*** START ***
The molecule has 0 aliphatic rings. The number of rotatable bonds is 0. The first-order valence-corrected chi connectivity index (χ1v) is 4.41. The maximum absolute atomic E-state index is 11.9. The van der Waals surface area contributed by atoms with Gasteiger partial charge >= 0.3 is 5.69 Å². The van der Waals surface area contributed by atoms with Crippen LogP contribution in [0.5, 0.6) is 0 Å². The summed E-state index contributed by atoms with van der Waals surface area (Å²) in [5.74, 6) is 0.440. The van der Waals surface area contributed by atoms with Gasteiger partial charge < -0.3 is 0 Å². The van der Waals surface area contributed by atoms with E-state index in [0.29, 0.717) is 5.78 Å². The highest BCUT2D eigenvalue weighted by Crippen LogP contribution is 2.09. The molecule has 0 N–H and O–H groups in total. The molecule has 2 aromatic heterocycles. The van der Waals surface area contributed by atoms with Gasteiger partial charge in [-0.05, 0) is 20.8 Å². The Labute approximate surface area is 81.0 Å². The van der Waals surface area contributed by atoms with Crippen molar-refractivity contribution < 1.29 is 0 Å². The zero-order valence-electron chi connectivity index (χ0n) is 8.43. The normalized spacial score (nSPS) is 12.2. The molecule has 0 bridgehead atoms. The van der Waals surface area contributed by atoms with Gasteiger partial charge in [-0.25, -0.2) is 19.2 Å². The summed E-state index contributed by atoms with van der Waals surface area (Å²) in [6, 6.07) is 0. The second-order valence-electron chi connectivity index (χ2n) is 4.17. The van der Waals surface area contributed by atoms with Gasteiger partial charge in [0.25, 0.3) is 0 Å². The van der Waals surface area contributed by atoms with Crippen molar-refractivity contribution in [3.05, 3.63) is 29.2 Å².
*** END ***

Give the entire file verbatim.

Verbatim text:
The molecule has 0 aliphatic rings. The number of rotatable bonds is 0. The first-order valence-corrected chi connectivity index (χ1v) is 4.41. The maximum absolute atomic E-state index is 11.9. The van der Waals surface area contributed by atoms with Gasteiger partial charge >= 0.3 is 5.69 Å². The van der Waals surface area contributed by atoms with Crippen LogP contribution in [0.5, 0.6) is 0 Å². The summed E-state index contributed by atoms with van der Waals surface area (Å²) in [5.74, 6) is 0.440. The van der Waals surface area contributed by atoms with Gasteiger partial charge < -0.3 is 0 Å². The van der Waals surface area contributed by atoms with E-state index in [0.29, 0.717) is 5.78 Å². The highest BCUT2D eigenvalue weighted by Crippen LogP contribution is 2.09. The molecule has 0 N–H and O–H groups in total. The molecule has 2 aromatic heterocycles. The van der Waals surface area contributed by atoms with Gasteiger partial charge in [-0.05, 0) is 20.8 Å². The Labute approximate surface area is 81.0 Å². The van der Waals surface area contributed by atoms with Crippen molar-refractivity contribution < 1.29 is 0 Å². The zero-order valence-electron chi connectivity index (χ0n) is 8.43. The normalized spacial score (nSPS) is 12.2. The molecule has 0 bridgehead atoms. The van der Waals surface area contributed by atoms with Gasteiger partial charge in [-0.25, -0.2) is 19.2 Å². The summed E-state index contributed by atoms with van der Waals surface area (Å²) in [6, 6.07) is 0. The second-order valence-electron chi connectivity index (χ2n) is 4.17. The van der Waals surface area contributed by atoms with Gasteiger partial charge in [0.25, 0.3) is 0 Å². The van der Waals surface area contributed by atoms with Crippen molar-refractivity contribution in [3.05, 3.63) is 29.2 Å².